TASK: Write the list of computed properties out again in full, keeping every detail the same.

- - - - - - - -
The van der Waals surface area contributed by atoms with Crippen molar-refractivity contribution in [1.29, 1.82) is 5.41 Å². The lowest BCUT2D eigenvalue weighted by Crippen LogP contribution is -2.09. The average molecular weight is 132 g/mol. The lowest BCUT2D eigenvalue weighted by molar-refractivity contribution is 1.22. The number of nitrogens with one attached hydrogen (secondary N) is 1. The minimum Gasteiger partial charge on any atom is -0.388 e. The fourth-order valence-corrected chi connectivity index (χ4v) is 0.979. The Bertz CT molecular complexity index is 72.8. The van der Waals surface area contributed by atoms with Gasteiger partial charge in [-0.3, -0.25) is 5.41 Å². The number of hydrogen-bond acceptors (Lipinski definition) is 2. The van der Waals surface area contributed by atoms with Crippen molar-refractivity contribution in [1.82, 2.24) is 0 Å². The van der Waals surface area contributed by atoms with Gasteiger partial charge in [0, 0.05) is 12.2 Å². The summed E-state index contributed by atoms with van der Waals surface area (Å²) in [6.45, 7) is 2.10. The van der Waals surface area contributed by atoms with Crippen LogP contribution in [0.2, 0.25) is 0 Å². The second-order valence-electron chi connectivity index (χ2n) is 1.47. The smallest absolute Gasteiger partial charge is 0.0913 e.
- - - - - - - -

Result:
The van der Waals surface area contributed by atoms with Crippen molar-refractivity contribution in [1.29, 1.82) is 5.41 Å². The lowest BCUT2D eigenvalue weighted by Crippen LogP contribution is -2.09. The average molecular weight is 132 g/mol. The lowest BCUT2D eigenvalue weighted by molar-refractivity contribution is 1.22. The number of nitrogens with one attached hydrogen (secondary N) is 1. The minimum Gasteiger partial charge on any atom is -0.388 e. The fourth-order valence-corrected chi connectivity index (χ4v) is 0.979. The Bertz CT molecular complexity index is 72.8. The van der Waals surface area contributed by atoms with Gasteiger partial charge in [-0.3, -0.25) is 5.41 Å². The number of hydrogen-bond acceptors (Lipinski definition) is 2. The van der Waals surface area contributed by atoms with Crippen molar-refractivity contribution in [1.82, 2.24) is 0 Å². The van der Waals surface area contributed by atoms with Gasteiger partial charge in [0, 0.05) is 12.2 Å². The summed E-state index contributed by atoms with van der Waals surface area (Å²) in [6.45, 7) is 2.10. The van der Waals surface area contributed by atoms with Crippen LogP contribution in [0.2, 0.25) is 0 Å². The second-order valence-electron chi connectivity index (χ2n) is 1.47. The smallest absolute Gasteiger partial charge is 0.0913 e.